I try to review everything that I like. Sometimes I also write about recordings that I don’t like but that get me thinking for one reason or another, or that I expected to like but was disappointed in. Sometimes that’ll happen with a CD I’ve requested through Blogcritics, in which case, since I’m “obligated” write about it anyway, I’ll give it a piece of my mind. Very little time for that, though – I don’t request things unless I’m almost sure they’ll be good. So most of my reviews – probably 80% or so, maybe even more – are positive.
You're a real (as opposed to a transplanted) New Yorker. How has growing up under the cultural influence of the city shaped your work?
I think living in and around the big city tends to expand your range of interests. That seems to be reflected in my writing.
When I was deciding on where to go to college, I had a chance to go to Swarthmore, which is one of the most selective small liberal arts schools in the country. Swarthmore has a really beautiful campus, and it’s not too far from Philadelphia, but I elected to go to Harvard instead and one major reason was that it was right in Cambridge/Boston. I’d grown up in the Long Island suburbs under the influence of New York City and when I left home I couldn’t wait to live in the thick of a city, so that’s what I did.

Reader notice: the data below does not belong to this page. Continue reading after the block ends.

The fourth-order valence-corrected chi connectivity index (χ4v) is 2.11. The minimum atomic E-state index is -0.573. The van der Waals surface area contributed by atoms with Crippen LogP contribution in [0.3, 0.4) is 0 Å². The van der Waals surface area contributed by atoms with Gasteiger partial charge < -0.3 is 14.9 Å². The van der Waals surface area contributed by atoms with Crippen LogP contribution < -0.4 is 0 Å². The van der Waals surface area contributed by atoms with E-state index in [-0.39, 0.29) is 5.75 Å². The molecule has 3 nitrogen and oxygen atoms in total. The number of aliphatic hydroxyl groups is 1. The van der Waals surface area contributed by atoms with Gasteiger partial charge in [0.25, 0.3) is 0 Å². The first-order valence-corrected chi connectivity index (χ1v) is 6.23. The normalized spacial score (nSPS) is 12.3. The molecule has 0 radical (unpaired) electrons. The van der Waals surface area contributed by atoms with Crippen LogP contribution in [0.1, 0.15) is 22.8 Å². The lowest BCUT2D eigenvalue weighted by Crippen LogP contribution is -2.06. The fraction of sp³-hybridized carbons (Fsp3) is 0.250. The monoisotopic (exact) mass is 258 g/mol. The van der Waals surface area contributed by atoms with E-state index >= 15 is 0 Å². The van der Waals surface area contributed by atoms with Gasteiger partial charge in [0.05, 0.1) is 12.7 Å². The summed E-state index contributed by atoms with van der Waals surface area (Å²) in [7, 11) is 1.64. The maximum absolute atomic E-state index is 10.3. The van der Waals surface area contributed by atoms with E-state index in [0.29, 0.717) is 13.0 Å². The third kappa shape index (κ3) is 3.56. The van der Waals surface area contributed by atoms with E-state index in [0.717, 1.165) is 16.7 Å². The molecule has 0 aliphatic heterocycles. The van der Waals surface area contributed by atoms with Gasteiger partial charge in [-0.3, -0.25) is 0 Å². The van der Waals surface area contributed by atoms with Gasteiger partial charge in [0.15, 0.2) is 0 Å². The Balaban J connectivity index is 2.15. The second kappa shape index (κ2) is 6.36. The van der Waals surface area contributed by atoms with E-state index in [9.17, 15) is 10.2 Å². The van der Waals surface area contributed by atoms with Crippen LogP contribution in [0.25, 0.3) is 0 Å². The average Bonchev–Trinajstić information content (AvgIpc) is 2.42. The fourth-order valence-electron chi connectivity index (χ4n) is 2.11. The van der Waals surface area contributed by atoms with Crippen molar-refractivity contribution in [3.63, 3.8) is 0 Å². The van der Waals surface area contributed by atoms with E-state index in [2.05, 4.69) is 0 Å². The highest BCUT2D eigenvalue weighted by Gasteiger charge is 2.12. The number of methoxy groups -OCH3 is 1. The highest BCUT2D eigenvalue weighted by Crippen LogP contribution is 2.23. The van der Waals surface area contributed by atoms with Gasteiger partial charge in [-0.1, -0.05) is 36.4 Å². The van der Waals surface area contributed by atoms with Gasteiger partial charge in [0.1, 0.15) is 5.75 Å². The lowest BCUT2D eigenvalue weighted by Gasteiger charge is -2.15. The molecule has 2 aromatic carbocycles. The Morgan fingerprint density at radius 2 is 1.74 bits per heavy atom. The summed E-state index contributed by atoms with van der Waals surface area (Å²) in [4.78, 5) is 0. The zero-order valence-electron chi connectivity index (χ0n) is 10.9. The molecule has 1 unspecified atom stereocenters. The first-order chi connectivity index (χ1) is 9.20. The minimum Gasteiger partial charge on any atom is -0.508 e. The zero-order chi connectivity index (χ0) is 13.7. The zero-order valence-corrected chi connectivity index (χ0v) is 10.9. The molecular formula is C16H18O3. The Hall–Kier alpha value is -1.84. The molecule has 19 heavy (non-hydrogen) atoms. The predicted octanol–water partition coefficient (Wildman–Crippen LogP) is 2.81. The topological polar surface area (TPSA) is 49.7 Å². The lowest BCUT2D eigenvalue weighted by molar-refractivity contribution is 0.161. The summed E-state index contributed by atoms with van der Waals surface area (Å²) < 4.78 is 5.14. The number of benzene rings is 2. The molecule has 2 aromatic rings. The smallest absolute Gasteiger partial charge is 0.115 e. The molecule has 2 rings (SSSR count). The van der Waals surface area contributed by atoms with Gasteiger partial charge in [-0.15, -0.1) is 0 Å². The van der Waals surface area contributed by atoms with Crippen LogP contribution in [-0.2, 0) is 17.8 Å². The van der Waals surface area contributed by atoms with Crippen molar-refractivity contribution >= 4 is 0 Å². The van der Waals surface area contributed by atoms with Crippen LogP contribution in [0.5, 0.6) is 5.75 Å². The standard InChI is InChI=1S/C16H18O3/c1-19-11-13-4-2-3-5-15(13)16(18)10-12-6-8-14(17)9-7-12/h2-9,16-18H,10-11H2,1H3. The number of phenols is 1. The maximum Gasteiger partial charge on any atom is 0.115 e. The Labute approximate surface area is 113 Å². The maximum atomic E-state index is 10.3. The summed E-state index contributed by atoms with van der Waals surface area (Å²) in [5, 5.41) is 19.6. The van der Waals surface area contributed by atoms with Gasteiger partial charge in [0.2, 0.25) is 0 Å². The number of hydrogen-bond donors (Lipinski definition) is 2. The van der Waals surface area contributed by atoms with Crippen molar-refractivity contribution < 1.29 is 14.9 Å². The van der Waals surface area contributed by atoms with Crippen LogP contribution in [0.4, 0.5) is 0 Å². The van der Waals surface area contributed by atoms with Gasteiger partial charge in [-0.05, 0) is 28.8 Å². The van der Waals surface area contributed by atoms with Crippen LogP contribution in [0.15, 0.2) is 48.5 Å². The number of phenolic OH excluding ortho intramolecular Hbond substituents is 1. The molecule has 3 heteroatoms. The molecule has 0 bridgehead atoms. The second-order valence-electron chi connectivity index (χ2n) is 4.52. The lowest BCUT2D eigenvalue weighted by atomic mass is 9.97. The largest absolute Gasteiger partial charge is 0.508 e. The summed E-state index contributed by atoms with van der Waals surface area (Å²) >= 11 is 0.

More so than Boston, New York is so huge it’s like a whole universe in itself. You could never possibly know every corner of even one of the five boroughs. By population, Brooklyn (where I live) would be the fourth largest city in the US if it were its own city (which it was until 1898). Queens is the most culturally diverse county in the country. (That’s what they say, anyway – I’m not sure how that claim is arrived at, but spend some time traveling around Queens and you’ll believe it.) Manhattan is Manhattan – still the center of the world in some ways, in spite of the spreading mall-ification and Disneyfication. The Bronx, too, would be a large city all on its own, and I know so little about it that it’s like another country to me. Staten Island has forts, open spaces, nature – and Republicans, talk about diversity!